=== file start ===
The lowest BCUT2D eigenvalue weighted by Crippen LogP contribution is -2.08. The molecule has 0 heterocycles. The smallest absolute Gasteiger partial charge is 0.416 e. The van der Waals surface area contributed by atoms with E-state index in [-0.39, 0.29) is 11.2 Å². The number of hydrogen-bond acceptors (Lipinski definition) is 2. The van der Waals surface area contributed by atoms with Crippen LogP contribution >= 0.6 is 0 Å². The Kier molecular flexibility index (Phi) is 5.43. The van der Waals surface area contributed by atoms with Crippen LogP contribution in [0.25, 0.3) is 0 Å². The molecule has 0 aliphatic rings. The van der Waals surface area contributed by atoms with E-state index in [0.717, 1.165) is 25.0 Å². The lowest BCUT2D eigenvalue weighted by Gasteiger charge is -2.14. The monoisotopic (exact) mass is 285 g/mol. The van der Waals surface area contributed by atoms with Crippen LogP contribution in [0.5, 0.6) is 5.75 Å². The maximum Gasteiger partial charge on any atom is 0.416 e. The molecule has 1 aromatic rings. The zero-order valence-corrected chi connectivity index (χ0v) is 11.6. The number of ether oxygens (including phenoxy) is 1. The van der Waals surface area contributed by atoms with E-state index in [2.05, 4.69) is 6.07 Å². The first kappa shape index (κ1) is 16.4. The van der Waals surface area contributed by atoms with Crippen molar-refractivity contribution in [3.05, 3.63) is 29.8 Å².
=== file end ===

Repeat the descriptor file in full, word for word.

The lowest BCUT2D eigenvalue weighted by Crippen LogP contribution is -2.08. The molecule has 0 heterocycles. The smallest absolute Gasteiger partial charge is 0.416 e. The van der Waals surface area contributed by atoms with E-state index in [-0.39, 0.29) is 11.2 Å². The number of hydrogen-bond acceptors (Lipinski definition) is 2. The van der Waals surface area contributed by atoms with Crippen LogP contribution >= 0.6 is 0 Å². The Kier molecular flexibility index (Phi) is 5.43. The van der Waals surface area contributed by atoms with Crippen LogP contribution in [0.25, 0.3) is 0 Å². The molecule has 0 aliphatic rings. The van der Waals surface area contributed by atoms with E-state index in [0.717, 1.165) is 25.0 Å². The lowest BCUT2D eigenvalue weighted by Gasteiger charge is -2.14. The monoisotopic (exact) mass is 285 g/mol. The van der Waals surface area contributed by atoms with Crippen LogP contribution in [0.5, 0.6) is 5.75 Å². The maximum Gasteiger partial charge on any atom is 0.416 e. The molecule has 1 aromatic rings. The zero-order valence-corrected chi connectivity index (χ0v) is 11.6. The number of ether oxygens (including phenoxy) is 1. The van der Waals surface area contributed by atoms with E-state index in [2.05, 4.69) is 6.07 Å². The first kappa shape index (κ1) is 16.4. The van der Waals surface area contributed by atoms with Crippen molar-refractivity contribution in [3.05, 3.63) is 29.8 Å².